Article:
Fayen d'Evie and Jen Bervin, with Bryan Phillips and Andy Slater
Eavesdropping, Ian Potter Museum of Art, Melbourne, 24 July - 20 Oct 2018
Cosmic Static is the first iteration of a cumulative work Poem to a Dustcloud that Jen Bervin and Fayen d’Evie have been researching with a shifting constellation of scientific and artistic collaborators, in connection with Bervin’s participation in the Search for Extra-Terrestrial Intelligence (SETI) artist-in-residence programme. While on residency at SETI’s Allen Telescope Array (ATA) in Hat Creek, California, Bervin and d’Evie proposed to co-author a poem directed towards the diffuse intelligence of an interstellar dustcloud. Poem to a Dustcloud realizes this ambition through inversion: the work activates the dustcloud of moving bodies of the audience, implicated via the kinaesthetics of listening as they wander amidst simultaneous projected narratives.
Cosmic Static features a sonic installation of narrative fragments from the history of extraterrestrial listening and a sculptural element, a repurposed copper telescope feed from SETI’s ATA. Stories include the exploits of Karl Jansky, who detected mysterious star noise in 1931, and amateur radio operator Grote Reber, who built the first parabolic antenna in his Chicago backyard in 1937, to tune into radio emissions from outer space. For a decade, Reber, the founder of modern radio astronomy, maintained a lonely vigil listening for extraterrestrial signals. In 1954, he moved to Tasmania, Australia, in search of quieter skies. Cosmic Static also explores the research of SETI astrophysicist Laurance Doyle, who studies the language complexity and signal transmissions of non-human species—from plant-insect communications, to monkey whistling and baby dolphin babbling—to develop methods of discerning intelligent extraterrestrial signals amidst the galactic noise.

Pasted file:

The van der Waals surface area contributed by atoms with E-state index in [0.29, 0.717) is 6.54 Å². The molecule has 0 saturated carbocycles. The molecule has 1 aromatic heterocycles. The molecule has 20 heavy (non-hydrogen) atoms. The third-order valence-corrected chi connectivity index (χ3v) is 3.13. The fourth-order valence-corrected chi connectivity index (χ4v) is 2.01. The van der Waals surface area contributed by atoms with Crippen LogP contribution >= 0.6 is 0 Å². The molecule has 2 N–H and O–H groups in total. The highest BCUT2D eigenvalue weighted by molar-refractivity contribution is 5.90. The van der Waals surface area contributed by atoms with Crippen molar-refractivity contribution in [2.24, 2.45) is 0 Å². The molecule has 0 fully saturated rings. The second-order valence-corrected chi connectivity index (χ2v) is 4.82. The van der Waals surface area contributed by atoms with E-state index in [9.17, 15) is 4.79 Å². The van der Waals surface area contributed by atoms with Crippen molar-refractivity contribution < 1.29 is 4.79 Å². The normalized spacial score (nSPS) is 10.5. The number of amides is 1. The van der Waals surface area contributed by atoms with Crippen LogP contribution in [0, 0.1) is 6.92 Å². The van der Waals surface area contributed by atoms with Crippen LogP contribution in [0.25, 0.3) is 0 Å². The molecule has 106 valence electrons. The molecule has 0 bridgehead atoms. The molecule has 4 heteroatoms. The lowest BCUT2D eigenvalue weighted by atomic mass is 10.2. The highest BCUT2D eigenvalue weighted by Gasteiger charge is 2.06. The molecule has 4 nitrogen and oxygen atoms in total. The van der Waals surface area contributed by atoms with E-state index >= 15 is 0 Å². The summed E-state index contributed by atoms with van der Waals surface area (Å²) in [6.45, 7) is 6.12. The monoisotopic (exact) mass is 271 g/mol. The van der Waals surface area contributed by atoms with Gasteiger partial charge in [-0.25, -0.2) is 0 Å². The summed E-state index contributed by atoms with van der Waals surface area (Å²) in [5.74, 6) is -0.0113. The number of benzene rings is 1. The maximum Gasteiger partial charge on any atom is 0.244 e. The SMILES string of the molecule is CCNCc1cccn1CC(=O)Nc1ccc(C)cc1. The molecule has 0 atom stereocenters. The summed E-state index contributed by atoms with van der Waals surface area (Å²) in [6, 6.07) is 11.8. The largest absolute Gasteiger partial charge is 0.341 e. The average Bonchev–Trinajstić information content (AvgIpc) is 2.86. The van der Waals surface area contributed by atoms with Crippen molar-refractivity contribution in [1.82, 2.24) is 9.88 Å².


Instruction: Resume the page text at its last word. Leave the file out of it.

Cosmic Static includes contributions from sound artists Bryan Phillips and Andy Slater, who developed compositions from field recordings: from the Tasmanian landscapes where Reber constructed antenna farms, by stringing wires across sheep grazing lands; from the Grote Reber Museum at the University of Hobart’s Mt Pleasant Radio Observatory; and from SETI’s ATA, where a small operational staff maintains 42 small radio telescope dishes, searching for anomalous stellar and interstellar signals.
The artists thank SETI, Liquid Architecture, Melbourne University Law School, Ian Potter Museum of Art, and Monash University Curatorial Programme for assistance in realising Cosmic Static.